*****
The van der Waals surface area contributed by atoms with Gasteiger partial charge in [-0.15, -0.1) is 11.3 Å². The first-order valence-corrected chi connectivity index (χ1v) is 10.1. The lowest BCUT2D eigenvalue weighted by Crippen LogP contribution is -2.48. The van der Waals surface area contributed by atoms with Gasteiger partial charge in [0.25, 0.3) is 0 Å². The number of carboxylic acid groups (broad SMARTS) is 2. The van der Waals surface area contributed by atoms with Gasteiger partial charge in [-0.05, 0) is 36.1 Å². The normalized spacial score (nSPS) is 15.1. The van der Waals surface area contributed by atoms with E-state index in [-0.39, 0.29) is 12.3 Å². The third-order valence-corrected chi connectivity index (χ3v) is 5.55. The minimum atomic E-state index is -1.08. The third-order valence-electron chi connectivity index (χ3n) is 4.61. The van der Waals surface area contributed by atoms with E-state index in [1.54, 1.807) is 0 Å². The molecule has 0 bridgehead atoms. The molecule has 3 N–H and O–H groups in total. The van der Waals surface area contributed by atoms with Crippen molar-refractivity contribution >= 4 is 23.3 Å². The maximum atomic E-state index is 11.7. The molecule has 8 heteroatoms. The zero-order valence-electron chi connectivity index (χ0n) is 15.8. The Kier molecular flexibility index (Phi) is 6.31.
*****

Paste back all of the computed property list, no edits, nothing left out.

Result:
The van der Waals surface area contributed by atoms with Gasteiger partial charge in [-0.15, -0.1) is 11.3 Å². The first-order valence-corrected chi connectivity index (χ1v) is 10.1. The lowest BCUT2D eigenvalue weighted by Crippen LogP contribution is -2.48. The van der Waals surface area contributed by atoms with Gasteiger partial charge in [0.25, 0.3) is 0 Å². The number of carboxylic acid groups (broad SMARTS) is 2. The van der Waals surface area contributed by atoms with Gasteiger partial charge in [-0.05, 0) is 36.1 Å². The normalized spacial score (nSPS) is 15.1. The van der Waals surface area contributed by atoms with E-state index in [-0.39, 0.29) is 12.3 Å². The third-order valence-corrected chi connectivity index (χ3v) is 5.55. The minimum atomic E-state index is -1.08. The third-order valence-electron chi connectivity index (χ3n) is 4.61. The van der Waals surface area contributed by atoms with E-state index in [1.54, 1.807) is 0 Å². The molecule has 0 bridgehead atoms. The molecule has 3 N–H and O–H groups in total. The van der Waals surface area contributed by atoms with Crippen molar-refractivity contribution >= 4 is 23.3 Å². The maximum atomic E-state index is 11.7. The molecule has 8 heteroatoms. The zero-order valence-electron chi connectivity index (χ0n) is 15.8. The Kier molecular flexibility index (Phi) is 6.31.